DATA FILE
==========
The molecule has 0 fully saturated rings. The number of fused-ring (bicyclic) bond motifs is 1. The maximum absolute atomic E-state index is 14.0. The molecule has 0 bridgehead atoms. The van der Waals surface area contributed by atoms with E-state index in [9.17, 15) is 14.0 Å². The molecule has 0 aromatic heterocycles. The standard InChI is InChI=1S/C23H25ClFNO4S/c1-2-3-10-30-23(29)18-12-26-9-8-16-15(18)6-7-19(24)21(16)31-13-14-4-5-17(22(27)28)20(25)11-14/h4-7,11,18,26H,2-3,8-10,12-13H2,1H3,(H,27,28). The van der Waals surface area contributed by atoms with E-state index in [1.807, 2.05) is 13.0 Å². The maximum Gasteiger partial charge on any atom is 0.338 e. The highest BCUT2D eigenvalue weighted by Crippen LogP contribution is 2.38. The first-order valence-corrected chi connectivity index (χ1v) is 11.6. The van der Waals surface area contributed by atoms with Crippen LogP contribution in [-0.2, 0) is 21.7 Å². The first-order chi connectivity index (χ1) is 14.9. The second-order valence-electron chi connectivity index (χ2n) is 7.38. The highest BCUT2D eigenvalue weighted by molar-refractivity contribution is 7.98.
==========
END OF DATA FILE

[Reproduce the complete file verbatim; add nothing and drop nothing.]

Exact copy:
The molecule has 0 fully saturated rings. The number of fused-ring (bicyclic) bond motifs is 1. The maximum absolute atomic E-state index is 14.0. The molecule has 0 bridgehead atoms. The van der Waals surface area contributed by atoms with E-state index in [9.17, 15) is 14.0 Å². The molecule has 0 aromatic heterocycles. The standard InChI is InChI=1S/C23H25ClFNO4S/c1-2-3-10-30-23(29)18-12-26-9-8-16-15(18)6-7-19(24)21(16)31-13-14-4-5-17(22(27)28)20(25)11-14/h4-7,11,18,26H,2-3,8-10,12-13H2,1H3,(H,27,28). The van der Waals surface area contributed by atoms with E-state index in [1.807, 2.05) is 13.0 Å². The maximum Gasteiger partial charge on any atom is 0.338 e. The highest BCUT2D eigenvalue weighted by Crippen LogP contribution is 2.38. The first-order valence-corrected chi connectivity index (χ1v) is 11.6. The van der Waals surface area contributed by atoms with Crippen LogP contribution in [-0.2, 0) is 21.7 Å². The first-order chi connectivity index (χ1) is 14.9. The second-order valence-electron chi connectivity index (χ2n) is 7.38. The highest BCUT2D eigenvalue weighted by molar-refractivity contribution is 7.98.